On a mission to Peru with AJWS, she was struck by executive director Ruth Messinger’s commitment not to come into a community and tell them what they needed.
“Instead she said that we listen to what they tell us they need,” Francine explains. “That helped me grow into my role. I always try to listen. I’ve attended retreats, talked to other people involved in philanthropy, read books on tzedakah, studied Maimonides’ eight steps of giving, and attended Jewish Funders Network conferences where I met people in similar situations and learned a lot from them. I feel like I’m finally growing into it. I’m learning how to walk into a situation and be clear which hat I am wearing.”
Francine grew up in Longmeadow, Massachusetts, attending a Conservative temple that was “like a cathedral.” She hated it, and didn’t like Hebrew school any better. She gravitated toward the Springfield JCC as a teen, in part because her parents would only allow her to date Jewish boys. She was a day camp counselor, served on the Senior High board and was president of the JCC-affiliated high school sorority.
Francine attended Lesley College and became a special educator, moved to the San Diego area with her then-husband Butch Weaver, and started a family. The family joined a havurah, were members of a Reform congregation, and sent their daughters Becca and Shana to Jewish pre-school and day school.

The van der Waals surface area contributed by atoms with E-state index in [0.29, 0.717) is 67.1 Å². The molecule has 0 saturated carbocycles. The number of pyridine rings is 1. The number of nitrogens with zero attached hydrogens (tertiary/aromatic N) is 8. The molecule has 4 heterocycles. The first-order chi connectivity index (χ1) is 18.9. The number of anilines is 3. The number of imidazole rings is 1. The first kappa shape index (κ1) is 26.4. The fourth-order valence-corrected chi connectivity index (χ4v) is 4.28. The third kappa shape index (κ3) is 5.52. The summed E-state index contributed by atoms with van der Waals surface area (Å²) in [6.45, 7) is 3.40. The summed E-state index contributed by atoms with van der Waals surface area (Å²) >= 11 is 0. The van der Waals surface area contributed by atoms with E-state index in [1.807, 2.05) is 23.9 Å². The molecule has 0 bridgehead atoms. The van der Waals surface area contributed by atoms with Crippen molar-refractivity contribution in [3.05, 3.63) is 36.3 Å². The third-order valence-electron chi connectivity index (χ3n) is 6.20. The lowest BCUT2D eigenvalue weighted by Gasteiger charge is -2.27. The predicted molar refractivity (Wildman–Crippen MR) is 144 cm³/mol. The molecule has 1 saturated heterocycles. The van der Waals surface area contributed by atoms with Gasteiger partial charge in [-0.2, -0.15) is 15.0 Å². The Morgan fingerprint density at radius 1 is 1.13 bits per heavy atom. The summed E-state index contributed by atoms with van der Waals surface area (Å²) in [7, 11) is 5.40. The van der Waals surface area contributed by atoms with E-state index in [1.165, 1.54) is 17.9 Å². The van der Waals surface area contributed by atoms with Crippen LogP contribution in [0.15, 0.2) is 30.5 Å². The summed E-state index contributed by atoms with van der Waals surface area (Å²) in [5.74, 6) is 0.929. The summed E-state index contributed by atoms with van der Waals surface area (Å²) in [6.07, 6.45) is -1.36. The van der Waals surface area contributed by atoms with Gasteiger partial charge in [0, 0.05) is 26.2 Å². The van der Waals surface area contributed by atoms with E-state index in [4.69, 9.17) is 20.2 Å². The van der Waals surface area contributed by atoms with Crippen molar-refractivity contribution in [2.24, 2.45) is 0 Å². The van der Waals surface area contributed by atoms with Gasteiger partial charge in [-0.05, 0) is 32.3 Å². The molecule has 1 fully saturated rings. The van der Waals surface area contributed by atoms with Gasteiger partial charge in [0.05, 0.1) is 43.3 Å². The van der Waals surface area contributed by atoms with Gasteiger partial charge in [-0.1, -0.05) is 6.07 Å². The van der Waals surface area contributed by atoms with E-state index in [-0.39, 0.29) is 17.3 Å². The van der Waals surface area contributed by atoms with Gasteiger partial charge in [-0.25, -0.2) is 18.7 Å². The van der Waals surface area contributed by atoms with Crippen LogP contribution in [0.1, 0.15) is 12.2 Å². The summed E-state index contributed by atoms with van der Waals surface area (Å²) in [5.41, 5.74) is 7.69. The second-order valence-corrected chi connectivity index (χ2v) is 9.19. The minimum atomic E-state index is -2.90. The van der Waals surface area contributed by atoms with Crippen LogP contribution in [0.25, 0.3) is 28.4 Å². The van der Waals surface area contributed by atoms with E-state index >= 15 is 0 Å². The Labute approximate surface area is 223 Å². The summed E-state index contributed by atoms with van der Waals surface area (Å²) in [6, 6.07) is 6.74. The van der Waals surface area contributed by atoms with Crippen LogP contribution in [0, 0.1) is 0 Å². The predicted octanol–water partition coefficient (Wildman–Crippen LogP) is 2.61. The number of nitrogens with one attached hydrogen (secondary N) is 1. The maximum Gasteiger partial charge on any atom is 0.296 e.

When Qualcomm, where Butch worked, opened an office in Boulder, the family came for a summer visit, having heard that the schools were good.
I liked that the Jewish community was small,” Francine remembers. “I thought that in Boulder you could get in on the ground floor and make your passion happen. In San Diego it might take three years to run into someone again; here it happened in three days.”
They joined Bonai because “it felt haimish.” They sent their son David, born in 1990, to the JCC Pre-School, where Francine formed lasting friendships with other families. Francine interviewed to teach at both Har HaShem’s and Bonai’s Hebrew schools and got involved in her children’s public school classrooms.
As the BJCF began to explore the possibilities of building a new JCC, Francine played a critical – and somewhat humorous – role. She laughs as she recalls the day she was in the Flatirons Athletic Club’s locker room, stark naked, when she ran into local realtor Audrey Berne, who told her that the property on Cherryvale and Arapahoe was back on the market. Francine took the news home to Butch, and the Weaver Family Foundation subsequently bought and donated the land, which is the site of the future BJCC.
Today she looks with amazement, and no doubt some pride, at the Boulder Jewish community.
This is where my heart is,” she says. “I am so glad to see how things have evolved in 17 years, which is almost a generation.”
As for her own role in Boulder’s growth, both as a worker bee and as a funder, Francine may have struggled with the transition, but she is aware of the importance of both roles.
The Boulder JCC honors Francine Lavin Weaver at Reflections, Saturday, Feb. 5 at the Omni. To register: www.boulderjcc.org.
Bob Klutznik once told me, ‘You were wealthy before you had money.’ I loved that.”